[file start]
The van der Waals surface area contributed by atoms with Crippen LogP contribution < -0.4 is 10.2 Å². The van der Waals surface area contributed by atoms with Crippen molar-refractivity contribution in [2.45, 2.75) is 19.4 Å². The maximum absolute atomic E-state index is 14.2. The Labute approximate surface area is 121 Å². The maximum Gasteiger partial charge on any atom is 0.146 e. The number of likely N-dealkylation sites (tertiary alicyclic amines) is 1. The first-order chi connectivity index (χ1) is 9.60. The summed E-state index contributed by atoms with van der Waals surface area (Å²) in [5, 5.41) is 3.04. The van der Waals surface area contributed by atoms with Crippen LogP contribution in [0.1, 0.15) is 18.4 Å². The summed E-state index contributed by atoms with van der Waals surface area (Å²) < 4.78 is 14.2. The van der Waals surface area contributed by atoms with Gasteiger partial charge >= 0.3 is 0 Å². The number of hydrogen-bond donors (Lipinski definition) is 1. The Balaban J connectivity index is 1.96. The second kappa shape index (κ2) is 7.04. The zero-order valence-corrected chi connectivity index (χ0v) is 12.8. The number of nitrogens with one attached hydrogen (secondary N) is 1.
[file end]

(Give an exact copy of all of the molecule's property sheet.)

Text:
The van der Waals surface area contributed by atoms with Crippen LogP contribution < -0.4 is 10.2 Å². The van der Waals surface area contributed by atoms with Crippen molar-refractivity contribution in [2.45, 2.75) is 19.4 Å². The maximum absolute atomic E-state index is 14.2. The Labute approximate surface area is 121 Å². The maximum Gasteiger partial charge on any atom is 0.146 e. The number of likely N-dealkylation sites (tertiary alicyclic amines) is 1. The first-order chi connectivity index (χ1) is 9.60. The summed E-state index contributed by atoms with van der Waals surface area (Å²) in [5, 5.41) is 3.04. The van der Waals surface area contributed by atoms with Crippen LogP contribution in [0.1, 0.15) is 18.4 Å². The summed E-state index contributed by atoms with van der Waals surface area (Å²) < 4.78 is 14.2. The van der Waals surface area contributed by atoms with Gasteiger partial charge >= 0.3 is 0 Å². The number of hydrogen-bond donors (Lipinski definition) is 1. The Balaban J connectivity index is 1.96. The second kappa shape index (κ2) is 7.04. The zero-order valence-corrected chi connectivity index (χ0v) is 12.8. The number of nitrogens with one attached hydrogen (secondary N) is 1.